The new D.C. Metro budget might bring unwanted changes if it is approved as the plans to eliminate deficit will most likely impact both the commuters and the system’s employees.
As the new Metro budget was announced this past Sunday, it has already begun generating debates as the deficit control plan seems to bring quite a few unwanted modifications.
Paul Wiedefeld, Metro’s General Manager, declared that the transit agency must come and face reality as its $290 million deficit has to be taken under control whilst also keeping in mind the public safety.
According to his declarations, the plan intends to cut back on the major expenses areas and categories whilst also ensuring a safe travel and also respecting the train schedules.
The new D.C. Metro budget plan could come to the proposed value of $1.8 billion, sum which would ensure train and track improvements, the key safety features, but could also come with unwanted expenses and other unpopular decisions.
As the agency is trying to balance its operating budget the plan, if approved, will come will an increase in the travel fares, a reduced number of employees, and possibly longer train waits.
The proposed 2018 Fiscal Year plan would feature some cutbacks in terms of both employee numbers and advantages.
A number of 1,000 positions would have to be cut back, which would include service workers, vehicle operators, and supervisors. The remaining employees could also face changes in their healthcare plans.
A number of other changes would directly impact the possible customers as both new fare prices and new waiting periods are to be expected.
The D.C. Metro would change its running times as, for example, during rush trains would arrive every 8 minutes instead of 6 as it is now. The off-peak times as early morning, midday, and weekends, could see a waiting period of 15 minutes between trains.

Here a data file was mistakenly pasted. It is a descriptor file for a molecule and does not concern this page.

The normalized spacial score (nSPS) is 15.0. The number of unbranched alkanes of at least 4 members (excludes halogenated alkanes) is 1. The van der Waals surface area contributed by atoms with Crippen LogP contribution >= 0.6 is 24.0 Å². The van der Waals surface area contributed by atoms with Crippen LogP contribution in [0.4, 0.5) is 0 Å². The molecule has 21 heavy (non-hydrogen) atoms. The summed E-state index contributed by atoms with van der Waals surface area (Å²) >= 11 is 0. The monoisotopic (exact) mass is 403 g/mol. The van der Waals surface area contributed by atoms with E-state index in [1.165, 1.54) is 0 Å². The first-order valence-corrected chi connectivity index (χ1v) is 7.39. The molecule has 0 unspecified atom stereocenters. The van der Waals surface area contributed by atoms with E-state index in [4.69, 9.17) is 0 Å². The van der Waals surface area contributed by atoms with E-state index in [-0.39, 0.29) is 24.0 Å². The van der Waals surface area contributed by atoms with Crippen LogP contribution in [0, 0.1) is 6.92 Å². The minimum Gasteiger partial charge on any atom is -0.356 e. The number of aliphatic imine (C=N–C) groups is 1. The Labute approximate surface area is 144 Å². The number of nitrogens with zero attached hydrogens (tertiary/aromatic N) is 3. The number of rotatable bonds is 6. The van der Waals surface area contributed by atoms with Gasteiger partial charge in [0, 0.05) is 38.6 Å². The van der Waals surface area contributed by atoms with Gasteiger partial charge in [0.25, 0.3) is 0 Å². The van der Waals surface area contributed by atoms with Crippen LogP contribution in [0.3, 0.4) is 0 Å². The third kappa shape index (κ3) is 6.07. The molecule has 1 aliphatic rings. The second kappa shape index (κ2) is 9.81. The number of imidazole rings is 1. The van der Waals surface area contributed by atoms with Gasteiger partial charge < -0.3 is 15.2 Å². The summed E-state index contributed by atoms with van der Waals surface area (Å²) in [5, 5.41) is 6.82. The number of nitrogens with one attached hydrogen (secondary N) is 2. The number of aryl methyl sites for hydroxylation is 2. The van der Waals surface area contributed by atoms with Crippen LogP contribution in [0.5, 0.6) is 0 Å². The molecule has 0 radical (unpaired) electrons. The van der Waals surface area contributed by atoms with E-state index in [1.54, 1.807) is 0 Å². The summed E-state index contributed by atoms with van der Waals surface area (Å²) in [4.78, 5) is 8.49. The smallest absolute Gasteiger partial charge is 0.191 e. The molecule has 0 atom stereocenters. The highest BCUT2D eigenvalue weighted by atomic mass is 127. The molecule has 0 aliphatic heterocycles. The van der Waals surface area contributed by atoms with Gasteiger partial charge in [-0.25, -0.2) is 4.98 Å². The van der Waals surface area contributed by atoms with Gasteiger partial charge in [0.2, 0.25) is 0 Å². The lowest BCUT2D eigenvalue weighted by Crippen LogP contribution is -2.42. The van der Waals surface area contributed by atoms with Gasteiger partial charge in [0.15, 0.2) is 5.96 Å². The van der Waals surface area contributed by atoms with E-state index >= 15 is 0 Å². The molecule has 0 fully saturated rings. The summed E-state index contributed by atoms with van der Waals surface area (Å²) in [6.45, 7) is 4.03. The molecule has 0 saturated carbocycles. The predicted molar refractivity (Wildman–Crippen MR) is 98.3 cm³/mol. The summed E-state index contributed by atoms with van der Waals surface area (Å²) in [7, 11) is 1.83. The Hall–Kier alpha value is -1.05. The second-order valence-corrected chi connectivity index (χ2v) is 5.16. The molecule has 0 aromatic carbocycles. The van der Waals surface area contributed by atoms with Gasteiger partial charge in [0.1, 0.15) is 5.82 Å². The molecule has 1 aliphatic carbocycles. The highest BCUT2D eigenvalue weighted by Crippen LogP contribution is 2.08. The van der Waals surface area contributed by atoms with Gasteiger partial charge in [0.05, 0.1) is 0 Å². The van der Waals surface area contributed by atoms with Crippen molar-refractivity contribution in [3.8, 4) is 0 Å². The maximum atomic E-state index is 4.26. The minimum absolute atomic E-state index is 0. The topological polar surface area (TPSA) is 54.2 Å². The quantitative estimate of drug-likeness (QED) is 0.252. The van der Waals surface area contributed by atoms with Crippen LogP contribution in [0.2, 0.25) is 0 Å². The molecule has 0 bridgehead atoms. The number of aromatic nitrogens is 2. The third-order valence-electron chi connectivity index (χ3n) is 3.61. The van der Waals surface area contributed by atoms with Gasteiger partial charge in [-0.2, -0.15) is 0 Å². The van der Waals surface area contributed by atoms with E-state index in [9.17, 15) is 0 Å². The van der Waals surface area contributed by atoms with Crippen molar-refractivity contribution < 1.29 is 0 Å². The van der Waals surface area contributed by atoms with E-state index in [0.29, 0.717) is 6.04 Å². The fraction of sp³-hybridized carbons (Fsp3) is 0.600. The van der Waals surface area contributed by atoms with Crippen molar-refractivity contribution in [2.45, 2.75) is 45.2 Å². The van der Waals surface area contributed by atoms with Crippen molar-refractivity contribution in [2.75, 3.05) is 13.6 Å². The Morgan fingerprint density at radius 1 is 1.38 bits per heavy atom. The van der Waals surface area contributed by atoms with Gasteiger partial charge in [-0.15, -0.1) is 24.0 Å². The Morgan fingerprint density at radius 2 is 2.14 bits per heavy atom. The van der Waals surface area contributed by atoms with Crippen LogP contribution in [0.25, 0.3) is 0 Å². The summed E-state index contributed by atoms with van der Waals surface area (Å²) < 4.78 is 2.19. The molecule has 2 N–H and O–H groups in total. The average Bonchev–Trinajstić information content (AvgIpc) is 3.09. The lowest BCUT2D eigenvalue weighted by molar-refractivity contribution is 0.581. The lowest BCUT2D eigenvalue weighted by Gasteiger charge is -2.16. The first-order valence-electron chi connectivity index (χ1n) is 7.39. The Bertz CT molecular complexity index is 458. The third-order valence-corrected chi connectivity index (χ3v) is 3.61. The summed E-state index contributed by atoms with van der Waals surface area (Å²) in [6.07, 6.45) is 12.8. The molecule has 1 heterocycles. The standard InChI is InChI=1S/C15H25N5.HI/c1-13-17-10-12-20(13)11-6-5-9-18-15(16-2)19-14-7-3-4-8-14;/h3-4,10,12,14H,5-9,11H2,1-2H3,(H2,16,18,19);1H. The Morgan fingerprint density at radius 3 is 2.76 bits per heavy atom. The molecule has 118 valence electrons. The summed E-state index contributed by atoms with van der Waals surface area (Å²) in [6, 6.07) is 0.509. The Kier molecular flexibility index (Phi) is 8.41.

As Rush+ trains will be eliminated, the Blue Line riders would benefit of more frequent trains and see a reduction in the 12 minutes current duration.
The additional waiting times would also come with additional or increased fares. The Metrobus could raise to a $2 per trip from its current $1.75. Peak hours prices would also see an increase, as the fare could come to be of $2.25.
Off-peak period riders could pay an additional $2 price besides the existing distance-based taxes and the maximum fare price could raise to $6 from its $5.90 value.
If the proposed D.C. Metro Budget plan is approved in March 2017, its proposed changes would start being applied as soon as July 2017, and also mark the first fare increase since 2014.
As even some officials like Jack Evans, Metro Board Chair and D.C. Councilman, believe that these new changes will mostly come to inconvenience riders, not benefit them, it is yet to see if the D.C. Metro Budget plan will be approved in its current form or if it will face new changes.
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